Abstract and Keywords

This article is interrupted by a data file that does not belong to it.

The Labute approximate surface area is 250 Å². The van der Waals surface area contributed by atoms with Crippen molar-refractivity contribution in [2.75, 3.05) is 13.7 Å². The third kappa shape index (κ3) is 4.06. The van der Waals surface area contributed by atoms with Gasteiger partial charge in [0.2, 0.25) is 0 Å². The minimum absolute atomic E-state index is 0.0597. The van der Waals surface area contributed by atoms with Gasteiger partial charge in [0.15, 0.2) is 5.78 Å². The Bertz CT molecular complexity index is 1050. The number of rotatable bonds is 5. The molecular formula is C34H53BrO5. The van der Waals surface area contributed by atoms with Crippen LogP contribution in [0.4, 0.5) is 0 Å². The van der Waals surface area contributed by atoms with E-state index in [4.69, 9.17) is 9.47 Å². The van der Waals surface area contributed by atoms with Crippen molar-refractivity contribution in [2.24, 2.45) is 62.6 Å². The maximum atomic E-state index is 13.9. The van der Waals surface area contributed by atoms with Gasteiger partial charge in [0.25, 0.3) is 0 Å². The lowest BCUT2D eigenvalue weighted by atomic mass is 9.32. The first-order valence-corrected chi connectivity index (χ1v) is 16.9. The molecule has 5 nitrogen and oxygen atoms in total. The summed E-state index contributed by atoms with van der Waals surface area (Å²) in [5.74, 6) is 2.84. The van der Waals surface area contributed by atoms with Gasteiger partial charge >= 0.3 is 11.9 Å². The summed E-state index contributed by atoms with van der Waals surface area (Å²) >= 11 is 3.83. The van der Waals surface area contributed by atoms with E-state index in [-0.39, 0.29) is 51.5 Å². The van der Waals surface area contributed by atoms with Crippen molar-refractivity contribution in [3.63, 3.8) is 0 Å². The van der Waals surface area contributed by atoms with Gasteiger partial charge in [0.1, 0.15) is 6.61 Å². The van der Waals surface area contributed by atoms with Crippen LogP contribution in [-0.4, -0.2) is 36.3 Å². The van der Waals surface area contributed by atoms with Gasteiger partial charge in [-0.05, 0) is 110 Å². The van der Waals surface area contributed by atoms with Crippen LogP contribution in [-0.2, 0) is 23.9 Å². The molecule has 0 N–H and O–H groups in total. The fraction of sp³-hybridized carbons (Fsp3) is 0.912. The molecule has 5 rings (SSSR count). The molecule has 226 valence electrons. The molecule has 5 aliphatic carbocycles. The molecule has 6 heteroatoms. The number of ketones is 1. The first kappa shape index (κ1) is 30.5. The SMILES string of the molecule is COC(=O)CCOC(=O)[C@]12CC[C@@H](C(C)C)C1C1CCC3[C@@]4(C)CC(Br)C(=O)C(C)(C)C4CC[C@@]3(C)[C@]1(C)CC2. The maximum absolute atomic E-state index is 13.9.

This article describes the ways in which transcranial magnetic stimulation (TMS) can be a means of studying consciousness by interfering with the physical occurrences of the brain. The focus of this article is aspects of consciousness, i.e. being aware or unaware, and their cerebral basis. TMS has been used to demonstrate regional cortical functional specialization. The reasons for the effects caused by TMS are still not fully known. Further work must be done in order to address this problem. TMS can briefly impose (or disrupt) rhythmic discharge in the underlying cortex and some of these rhythms are thought to be important for selective attention and awareness. TMS can disrupt activity in underlying brain tissue with millisecond precision but thus far it is usually used in isolation. When combined with event-related potentials and functional magnetic resonance imaging its usefulness will expand.
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